Responding appropriately in an emergency situation requires knowledge. Unfortunately, first aid know-how isn't something people are born with. It's up to you to improve your understanding and skills. Consider exploring some of these resources to learn more.
- Read a First Aid Guide: Most first aid kits come with a first aid booklet. These booklets provide instructions for responding to some of the most common first aid situations. First aid guides are useful for familiarizing yourself with the problems you're most likely to face in daily life. However, they can only take you so far. If you're already comfortable with first aid basics, you'll need to consult more detailed sources.
- Watch Videos Online: The internet is a great resource for learning more about first aid. A quick search will connect you with hundreds of videos demonstrating skills you may need. Online videos allow you to expand your knowledge in the comfort of your home. However, be wary. Only trust videos from reputable sources. If you're not sure about the information you're receiving, move on.
- Take an Online Course: An online first aid course will provide you with quality information presented in a clear, logical way. Completing such a course will make sure you encounter all of the information you need to be effective in a number of different situations. Some online courses may also offer certification tests, which may be mandatory for certain employment opportunities.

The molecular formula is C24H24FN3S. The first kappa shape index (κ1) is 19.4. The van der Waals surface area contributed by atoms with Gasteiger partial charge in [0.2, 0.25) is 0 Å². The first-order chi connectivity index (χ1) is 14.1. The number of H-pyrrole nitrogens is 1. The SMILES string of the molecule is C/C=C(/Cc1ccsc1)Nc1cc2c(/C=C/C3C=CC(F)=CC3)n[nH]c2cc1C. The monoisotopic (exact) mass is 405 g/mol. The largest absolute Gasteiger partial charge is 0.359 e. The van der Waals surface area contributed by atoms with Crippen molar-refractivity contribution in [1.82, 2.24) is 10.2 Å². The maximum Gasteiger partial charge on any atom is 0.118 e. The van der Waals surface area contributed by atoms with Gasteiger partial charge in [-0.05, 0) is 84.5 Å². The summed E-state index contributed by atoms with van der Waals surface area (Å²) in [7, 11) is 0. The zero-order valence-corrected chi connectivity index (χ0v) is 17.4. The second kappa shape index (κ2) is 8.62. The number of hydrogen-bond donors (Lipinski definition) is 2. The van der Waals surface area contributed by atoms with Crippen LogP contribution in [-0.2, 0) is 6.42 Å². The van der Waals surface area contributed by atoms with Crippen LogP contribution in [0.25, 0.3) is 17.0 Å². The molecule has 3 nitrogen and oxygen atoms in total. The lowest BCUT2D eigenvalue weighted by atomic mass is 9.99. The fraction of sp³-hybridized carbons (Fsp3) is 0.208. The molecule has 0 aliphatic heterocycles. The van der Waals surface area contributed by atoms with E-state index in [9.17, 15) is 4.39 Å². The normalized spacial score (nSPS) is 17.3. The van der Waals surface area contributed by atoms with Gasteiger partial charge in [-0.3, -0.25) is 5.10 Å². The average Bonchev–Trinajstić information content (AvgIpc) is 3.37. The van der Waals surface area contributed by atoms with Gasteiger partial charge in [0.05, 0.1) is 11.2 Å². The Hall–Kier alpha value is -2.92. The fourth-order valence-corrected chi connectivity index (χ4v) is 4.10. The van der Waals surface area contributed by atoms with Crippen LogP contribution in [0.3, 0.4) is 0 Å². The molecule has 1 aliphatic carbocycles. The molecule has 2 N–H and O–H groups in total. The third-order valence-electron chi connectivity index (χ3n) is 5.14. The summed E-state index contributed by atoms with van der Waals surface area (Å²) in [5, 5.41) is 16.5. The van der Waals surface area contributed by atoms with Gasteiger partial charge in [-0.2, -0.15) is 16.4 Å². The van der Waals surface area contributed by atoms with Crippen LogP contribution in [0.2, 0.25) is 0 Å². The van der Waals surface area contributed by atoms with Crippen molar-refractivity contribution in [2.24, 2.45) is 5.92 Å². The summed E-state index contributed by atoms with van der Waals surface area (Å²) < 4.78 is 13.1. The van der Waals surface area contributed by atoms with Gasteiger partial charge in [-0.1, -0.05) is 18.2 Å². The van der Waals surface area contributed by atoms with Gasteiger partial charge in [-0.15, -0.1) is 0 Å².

- Take an In-Person First Aid Course: There is no substitute for an in-person first aid course. An in-person course puts you face to face with an expert in the field, allowing you to ask questions and receive targeted guidance. Basic first aid courses are available in a number of places, including YMCAs, community centers, and pools. While this option will cost more than online courses, the hands-on experience makes the price tag well worth it.
- Become CPR Certified: Take your knowledge a step further by attending a CPR class. CPR (cardiopulmonary resuscitation) is performed when someone has stopped breathing and doesn't have a pulse. A 1 to 3 hour course will teach you how to perform CPR correctly and safely. While this course does not go as in-depth as paramedic training, it does equip you with the information you need to save a life.
- Take a Targeted First Aid Course: Depending on your occupation and lifestyle, you may find yourself needing first aid training that goes above and beyond what you'd find in a basic course. A targeted first aid course will help you hone in on the skills that are most relevant. Courses in workplace safety, backpacking first aid, boating safety, first aid for mental health, and many other topics are commonly available.
Keep learning and refresh your knowledge regularly to make sure you know what to do if the unexpected strikes.